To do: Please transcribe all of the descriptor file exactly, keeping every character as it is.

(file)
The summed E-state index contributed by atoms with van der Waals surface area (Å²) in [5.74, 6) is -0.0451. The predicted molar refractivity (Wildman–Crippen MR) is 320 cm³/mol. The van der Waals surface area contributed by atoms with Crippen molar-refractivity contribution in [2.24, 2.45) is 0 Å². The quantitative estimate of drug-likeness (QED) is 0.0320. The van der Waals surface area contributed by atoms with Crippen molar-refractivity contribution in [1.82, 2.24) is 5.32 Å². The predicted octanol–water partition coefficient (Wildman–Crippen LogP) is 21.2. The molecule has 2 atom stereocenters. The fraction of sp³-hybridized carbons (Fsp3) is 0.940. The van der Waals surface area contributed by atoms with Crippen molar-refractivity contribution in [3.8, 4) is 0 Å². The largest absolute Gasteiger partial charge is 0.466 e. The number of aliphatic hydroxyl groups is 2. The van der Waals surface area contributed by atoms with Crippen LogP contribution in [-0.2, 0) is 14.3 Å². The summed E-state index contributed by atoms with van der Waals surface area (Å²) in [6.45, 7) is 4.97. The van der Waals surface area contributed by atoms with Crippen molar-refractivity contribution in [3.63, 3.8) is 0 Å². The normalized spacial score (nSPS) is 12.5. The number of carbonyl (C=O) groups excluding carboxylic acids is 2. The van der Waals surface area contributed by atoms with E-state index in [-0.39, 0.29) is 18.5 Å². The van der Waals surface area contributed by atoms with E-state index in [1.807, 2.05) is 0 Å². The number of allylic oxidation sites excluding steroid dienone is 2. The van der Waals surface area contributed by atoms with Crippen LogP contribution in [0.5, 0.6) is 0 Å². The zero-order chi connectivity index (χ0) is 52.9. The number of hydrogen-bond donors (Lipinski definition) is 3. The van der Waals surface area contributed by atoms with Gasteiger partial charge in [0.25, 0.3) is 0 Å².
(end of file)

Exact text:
The summed E-state index contributed by atoms with van der Waals surface area (Å²) in [5.74, 6) is -0.0451. The predicted molar refractivity (Wildman–Crippen MR) is 320 cm³/mol. The van der Waals surface area contributed by atoms with Crippen molar-refractivity contribution in [2.24, 2.45) is 0 Å². The quantitative estimate of drug-likeness (QED) is 0.0320. The van der Waals surface area contributed by atoms with Crippen molar-refractivity contribution in [1.82, 2.24) is 5.32 Å². The predicted octanol–water partition coefficient (Wildman–Crippen LogP) is 21.2. The molecule has 2 atom stereocenters. The fraction of sp³-hybridized carbons (Fsp3) is 0.940. The van der Waals surface area contributed by atoms with Crippen molar-refractivity contribution in [3.8, 4) is 0 Å². The largest absolute Gasteiger partial charge is 0.466 e. The number of aliphatic hydroxyl groups is 2. The van der Waals surface area contributed by atoms with Crippen LogP contribution in [-0.2, 0) is 14.3 Å². The summed E-state index contributed by atoms with van der Waals surface area (Å²) in [6.45, 7) is 4.97. The van der Waals surface area contributed by atoms with Crippen molar-refractivity contribution in [3.63, 3.8) is 0 Å². The normalized spacial score (nSPS) is 12.5. The number of carbonyl (C=O) groups excluding carboxylic acids is 2. The van der Waals surface area contributed by atoms with E-state index in [-0.39, 0.29) is 18.5 Å². The van der Waals surface area contributed by atoms with E-state index in [1.807, 2.05) is 0 Å². The number of allylic oxidation sites excluding steroid dienone is 2. The van der Waals surface area contributed by atoms with Crippen LogP contribution in [0.5, 0.6) is 0 Å². The zero-order chi connectivity index (χ0) is 52.9. The number of hydrogen-bond donors (Lipinski definition) is 3. The van der Waals surface area contributed by atoms with Gasteiger partial charge in [0.25, 0.3) is 0 Å².